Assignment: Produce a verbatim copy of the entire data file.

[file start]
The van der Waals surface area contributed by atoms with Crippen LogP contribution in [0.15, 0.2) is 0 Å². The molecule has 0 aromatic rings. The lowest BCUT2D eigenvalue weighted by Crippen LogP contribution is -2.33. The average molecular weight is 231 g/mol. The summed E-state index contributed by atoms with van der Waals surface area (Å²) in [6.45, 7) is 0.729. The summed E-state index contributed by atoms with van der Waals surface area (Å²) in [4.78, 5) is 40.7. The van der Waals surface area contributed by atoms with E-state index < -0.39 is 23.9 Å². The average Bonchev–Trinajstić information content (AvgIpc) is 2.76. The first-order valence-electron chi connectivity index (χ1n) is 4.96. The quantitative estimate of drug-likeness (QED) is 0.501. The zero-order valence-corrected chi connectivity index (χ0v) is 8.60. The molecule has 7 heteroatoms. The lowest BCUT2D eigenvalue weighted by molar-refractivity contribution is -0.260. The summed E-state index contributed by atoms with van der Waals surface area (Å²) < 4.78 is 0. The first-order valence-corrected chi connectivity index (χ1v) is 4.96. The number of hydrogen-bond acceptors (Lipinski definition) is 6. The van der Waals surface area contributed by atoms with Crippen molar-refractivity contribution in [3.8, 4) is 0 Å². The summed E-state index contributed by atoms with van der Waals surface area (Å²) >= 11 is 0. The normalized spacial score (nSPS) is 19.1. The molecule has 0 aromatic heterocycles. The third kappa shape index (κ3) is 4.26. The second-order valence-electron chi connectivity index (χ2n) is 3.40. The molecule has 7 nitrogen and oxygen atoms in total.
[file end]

The van der Waals surface area contributed by atoms with Crippen LogP contribution in [0.15, 0.2) is 0 Å². The molecule has 0 aromatic rings. The lowest BCUT2D eigenvalue weighted by Crippen LogP contribution is -2.33. The average molecular weight is 231 g/mol. The summed E-state index contributed by atoms with van der Waals surface area (Å²) in [6.45, 7) is 0.729. The summed E-state index contributed by atoms with van der Waals surface area (Å²) in [4.78, 5) is 40.7. The van der Waals surface area contributed by atoms with E-state index < -0.39 is 23.9 Å². The average Bonchev–Trinajstić information content (AvgIpc) is 2.76. The first-order valence-electron chi connectivity index (χ1n) is 4.96. The quantitative estimate of drug-likeness (QED) is 0.501. The zero-order valence-corrected chi connectivity index (χ0v) is 8.60. The molecule has 7 heteroatoms. The lowest BCUT2D eigenvalue weighted by molar-refractivity contribution is -0.260. The summed E-state index contributed by atoms with van der Waals surface area (Å²) < 4.78 is 0. The first-order valence-corrected chi connectivity index (χ1v) is 4.96. The number of hydrogen-bond acceptors (Lipinski definition) is 6. The van der Waals surface area contributed by atoms with Crippen molar-refractivity contribution in [3.8, 4) is 0 Å². The summed E-state index contributed by atoms with van der Waals surface area (Å²) >= 11 is 0. The normalized spacial score (nSPS) is 19.1. The molecule has 0 aromatic heterocycles. The third kappa shape index (κ3) is 4.26. The second-order valence-electron chi connectivity index (χ2n) is 3.40. The molecule has 7 nitrogen and oxygen atoms in total.